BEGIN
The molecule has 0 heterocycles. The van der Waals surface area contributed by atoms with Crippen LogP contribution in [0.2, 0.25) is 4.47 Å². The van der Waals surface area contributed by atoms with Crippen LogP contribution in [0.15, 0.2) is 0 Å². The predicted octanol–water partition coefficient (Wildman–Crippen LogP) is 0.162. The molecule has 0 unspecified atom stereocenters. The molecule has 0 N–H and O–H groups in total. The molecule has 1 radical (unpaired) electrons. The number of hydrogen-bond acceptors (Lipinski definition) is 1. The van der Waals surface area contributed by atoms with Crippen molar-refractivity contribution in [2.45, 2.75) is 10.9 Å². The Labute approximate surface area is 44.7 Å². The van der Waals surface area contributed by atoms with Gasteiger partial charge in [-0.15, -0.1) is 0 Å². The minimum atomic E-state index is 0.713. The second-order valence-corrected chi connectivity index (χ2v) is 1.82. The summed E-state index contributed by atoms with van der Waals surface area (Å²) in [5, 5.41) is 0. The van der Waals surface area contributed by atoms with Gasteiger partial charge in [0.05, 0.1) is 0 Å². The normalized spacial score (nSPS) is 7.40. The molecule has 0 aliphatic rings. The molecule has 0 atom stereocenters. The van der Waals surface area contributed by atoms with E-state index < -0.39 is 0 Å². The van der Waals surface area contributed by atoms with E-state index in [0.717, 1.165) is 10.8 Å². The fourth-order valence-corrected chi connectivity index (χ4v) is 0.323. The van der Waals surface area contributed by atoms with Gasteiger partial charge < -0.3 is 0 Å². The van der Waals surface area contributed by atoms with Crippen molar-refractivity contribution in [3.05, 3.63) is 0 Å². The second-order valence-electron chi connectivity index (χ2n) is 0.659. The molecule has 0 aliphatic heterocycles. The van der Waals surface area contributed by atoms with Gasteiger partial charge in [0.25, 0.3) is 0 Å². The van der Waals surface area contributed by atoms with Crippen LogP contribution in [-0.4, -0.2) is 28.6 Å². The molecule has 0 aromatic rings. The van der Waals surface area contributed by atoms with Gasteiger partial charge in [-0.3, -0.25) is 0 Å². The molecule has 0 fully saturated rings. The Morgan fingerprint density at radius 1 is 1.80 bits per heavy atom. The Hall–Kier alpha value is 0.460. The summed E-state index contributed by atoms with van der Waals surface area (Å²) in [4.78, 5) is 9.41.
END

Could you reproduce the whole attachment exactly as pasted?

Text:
The molecule has 0 heterocycles. The van der Waals surface area contributed by atoms with Crippen LogP contribution in [0.2, 0.25) is 4.47 Å². The van der Waals surface area contributed by atoms with Crippen LogP contribution in [0.15, 0.2) is 0 Å². The predicted octanol–water partition coefficient (Wildman–Crippen LogP) is 0.162. The molecule has 0 unspecified atom stereocenters. The molecule has 0 N–H and O–H groups in total. The molecule has 1 radical (unpaired) electrons. The number of hydrogen-bond acceptors (Lipinski definition) is 1. The van der Waals surface area contributed by atoms with Crippen molar-refractivity contribution in [2.45, 2.75) is 10.9 Å². The Labute approximate surface area is 44.7 Å². The van der Waals surface area contributed by atoms with Gasteiger partial charge in [-0.15, -0.1) is 0 Å². The minimum atomic E-state index is 0.713. The second-order valence-corrected chi connectivity index (χ2v) is 1.82. The summed E-state index contributed by atoms with van der Waals surface area (Å²) in [5, 5.41) is 0. The van der Waals surface area contributed by atoms with Gasteiger partial charge in [0.05, 0.1) is 0 Å². The normalized spacial score (nSPS) is 7.40. The molecule has 0 aliphatic rings. The molecule has 0 atom stereocenters. The van der Waals surface area contributed by atoms with E-state index < -0.39 is 0 Å². The van der Waals surface area contributed by atoms with E-state index in [0.717, 1.165) is 10.8 Å². The fourth-order valence-corrected chi connectivity index (χ4v) is 0.323. The van der Waals surface area contributed by atoms with Gasteiger partial charge < -0.3 is 0 Å². The van der Waals surface area contributed by atoms with Crippen molar-refractivity contribution in [3.05, 3.63) is 0 Å². The second-order valence-electron chi connectivity index (χ2n) is 0.659. The molecule has 0 aliphatic heterocycles. The van der Waals surface area contributed by atoms with Gasteiger partial charge in [0.25, 0.3) is 0 Å². The van der Waals surface area contributed by atoms with Crippen LogP contribution in [-0.4, -0.2) is 28.6 Å². The molecule has 0 aromatic rings. The van der Waals surface area contributed by atoms with Gasteiger partial charge in [-0.3, -0.25) is 0 Å². The molecule has 0 fully saturated rings. The Morgan fingerprint density at radius 1 is 1.80 bits per heavy atom. The Hall–Kier alpha value is 0.460. The summed E-state index contributed by atoms with van der Waals surface area (Å²) in [4.78, 5) is 9.41.